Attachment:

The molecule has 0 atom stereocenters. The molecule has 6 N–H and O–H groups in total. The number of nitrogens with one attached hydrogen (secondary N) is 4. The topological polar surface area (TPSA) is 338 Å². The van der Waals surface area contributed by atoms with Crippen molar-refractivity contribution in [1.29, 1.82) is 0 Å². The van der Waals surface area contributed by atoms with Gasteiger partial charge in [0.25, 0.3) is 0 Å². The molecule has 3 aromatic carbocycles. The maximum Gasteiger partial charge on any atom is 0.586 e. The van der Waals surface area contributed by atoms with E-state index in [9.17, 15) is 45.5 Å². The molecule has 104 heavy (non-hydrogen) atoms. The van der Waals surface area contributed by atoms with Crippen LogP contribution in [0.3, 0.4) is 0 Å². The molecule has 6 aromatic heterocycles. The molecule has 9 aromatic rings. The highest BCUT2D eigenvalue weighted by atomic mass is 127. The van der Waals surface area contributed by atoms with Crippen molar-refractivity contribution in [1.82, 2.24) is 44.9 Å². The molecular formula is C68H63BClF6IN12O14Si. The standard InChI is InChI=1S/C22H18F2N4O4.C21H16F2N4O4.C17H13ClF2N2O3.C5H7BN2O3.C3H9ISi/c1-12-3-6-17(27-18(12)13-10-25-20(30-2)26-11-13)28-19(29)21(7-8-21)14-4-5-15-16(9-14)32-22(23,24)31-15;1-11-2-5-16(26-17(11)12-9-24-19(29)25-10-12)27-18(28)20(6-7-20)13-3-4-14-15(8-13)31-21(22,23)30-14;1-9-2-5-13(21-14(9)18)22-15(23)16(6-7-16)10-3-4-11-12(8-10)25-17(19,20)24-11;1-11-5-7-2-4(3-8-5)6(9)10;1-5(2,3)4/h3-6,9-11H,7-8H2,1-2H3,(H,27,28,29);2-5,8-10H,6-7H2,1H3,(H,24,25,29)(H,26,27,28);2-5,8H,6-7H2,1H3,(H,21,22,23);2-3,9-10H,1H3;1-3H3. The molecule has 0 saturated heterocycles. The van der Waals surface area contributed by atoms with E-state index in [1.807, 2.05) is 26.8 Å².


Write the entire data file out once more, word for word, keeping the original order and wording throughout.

The molecule has 0 atom stereocenters. The molecule has 6 N–H and O–H groups in total. The number of nitrogens with one attached hydrogen (secondary N) is 4. The topological polar surface area (TPSA) is 338 Å². The van der Waals surface area contributed by atoms with Crippen molar-refractivity contribution in [1.29, 1.82) is 0 Å². The van der Waals surface area contributed by atoms with Gasteiger partial charge in [0.25, 0.3) is 0 Å². The molecule has 3 aromatic carbocycles. The maximum Gasteiger partial charge on any atom is 0.586 e. The van der Waals surface area contributed by atoms with E-state index in [9.17, 15) is 45.5 Å². The molecule has 104 heavy (non-hydrogen) atoms. The van der Waals surface area contributed by atoms with Crippen LogP contribution in [0.3, 0.4) is 0 Å². The molecule has 6 aromatic heterocycles. The molecule has 9 aromatic rings. The highest BCUT2D eigenvalue weighted by atomic mass is 127. The van der Waals surface area contributed by atoms with Crippen molar-refractivity contribution in [1.82, 2.24) is 44.9 Å². The molecular formula is C68H63BClF6IN12O14Si. The standard InChI is InChI=1S/C22H18F2N4O4.C21H16F2N4O4.C17H13ClF2N2O3.C5H7BN2O3.C3H9ISi/c1-12-3-6-17(27-18(12)13-10-25-20(30-2)26-11-13)28-19(29)21(7-8-21)14-4-5-15-16(9-14)32-22(23,24)31-15;1-11-2-5-16(26-17(11)12-9-24-19(29)25-10-12)27-18(28)20(6-7-20)13-3-4-14-15(8-13)31-21(22,23)30-14;1-9-2-5-13(21-14(9)18)22-15(23)16(6-7-16)10-3-4-11-12(8-10)25-17(19,20)24-11;1-11-5-7-2-4(3-8-5)6(9)10;1-5(2,3)4/h3-6,9-11H,7-8H2,1-2H3,(H,27,28,29);2-5,8-10H,6-7H2,1H3,(H,24,25,29)(H,26,27,28);2-5,8H,6-7H2,1H3,(H,21,22,23);2-3,9-10H,1H3;1-3H3. The molecule has 0 saturated heterocycles. The van der Waals surface area contributed by atoms with E-state index in [1.807, 2.05) is 26.8 Å².